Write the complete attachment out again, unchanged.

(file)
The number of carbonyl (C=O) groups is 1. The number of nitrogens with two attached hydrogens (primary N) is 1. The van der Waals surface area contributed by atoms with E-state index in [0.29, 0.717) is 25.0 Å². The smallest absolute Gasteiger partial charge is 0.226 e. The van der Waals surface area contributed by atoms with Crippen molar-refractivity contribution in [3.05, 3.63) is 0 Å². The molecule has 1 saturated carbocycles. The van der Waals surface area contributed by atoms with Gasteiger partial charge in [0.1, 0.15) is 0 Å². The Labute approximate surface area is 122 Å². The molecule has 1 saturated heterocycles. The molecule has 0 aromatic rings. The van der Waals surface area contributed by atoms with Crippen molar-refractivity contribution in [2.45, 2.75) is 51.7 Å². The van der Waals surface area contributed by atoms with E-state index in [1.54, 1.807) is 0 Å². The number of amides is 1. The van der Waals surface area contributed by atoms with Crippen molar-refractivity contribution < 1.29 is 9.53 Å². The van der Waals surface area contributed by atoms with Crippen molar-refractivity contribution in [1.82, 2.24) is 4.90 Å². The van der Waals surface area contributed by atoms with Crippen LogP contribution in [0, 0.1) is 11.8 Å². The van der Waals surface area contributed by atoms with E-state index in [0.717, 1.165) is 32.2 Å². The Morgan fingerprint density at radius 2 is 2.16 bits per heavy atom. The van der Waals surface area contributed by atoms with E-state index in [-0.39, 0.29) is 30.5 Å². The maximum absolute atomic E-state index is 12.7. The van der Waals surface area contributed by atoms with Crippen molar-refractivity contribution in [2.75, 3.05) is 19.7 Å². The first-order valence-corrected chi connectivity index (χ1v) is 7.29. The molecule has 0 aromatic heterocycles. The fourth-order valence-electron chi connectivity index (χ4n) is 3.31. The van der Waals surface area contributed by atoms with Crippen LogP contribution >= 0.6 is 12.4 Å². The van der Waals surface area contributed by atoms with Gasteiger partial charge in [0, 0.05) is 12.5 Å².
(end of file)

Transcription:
The number of carbonyl (C=O) groups is 1. The number of nitrogens with two attached hydrogens (primary N) is 1. The van der Waals surface area contributed by atoms with E-state index in [0.29, 0.717) is 25.0 Å². The smallest absolute Gasteiger partial charge is 0.226 e. The van der Waals surface area contributed by atoms with Crippen molar-refractivity contribution in [3.05, 3.63) is 0 Å². The molecule has 1 saturated carbocycles. The van der Waals surface area contributed by atoms with Gasteiger partial charge in [0.1, 0.15) is 0 Å². The Labute approximate surface area is 122 Å². The molecule has 1 saturated heterocycles. The molecule has 0 aromatic rings. The van der Waals surface area contributed by atoms with Crippen molar-refractivity contribution in [2.45, 2.75) is 51.7 Å². The van der Waals surface area contributed by atoms with E-state index in [1.54, 1.807) is 0 Å². The number of amides is 1. The van der Waals surface area contributed by atoms with Crippen molar-refractivity contribution < 1.29 is 9.53 Å². The van der Waals surface area contributed by atoms with Crippen molar-refractivity contribution in [1.82, 2.24) is 4.90 Å². The van der Waals surface area contributed by atoms with Crippen LogP contribution in [0, 0.1) is 11.8 Å². The van der Waals surface area contributed by atoms with E-state index in [0.717, 1.165) is 32.2 Å². The Morgan fingerprint density at radius 2 is 2.16 bits per heavy atom. The van der Waals surface area contributed by atoms with E-state index in [-0.39, 0.29) is 30.5 Å². The maximum absolute atomic E-state index is 12.7. The van der Waals surface area contributed by atoms with Crippen molar-refractivity contribution in [2.75, 3.05) is 19.7 Å². The first-order valence-corrected chi connectivity index (χ1v) is 7.29. The molecule has 0 aromatic heterocycles. The fourth-order valence-electron chi connectivity index (χ4n) is 3.31. The van der Waals surface area contributed by atoms with Crippen LogP contribution >= 0.6 is 12.4 Å². The van der Waals surface area contributed by atoms with Gasteiger partial charge in [0, 0.05) is 12.5 Å².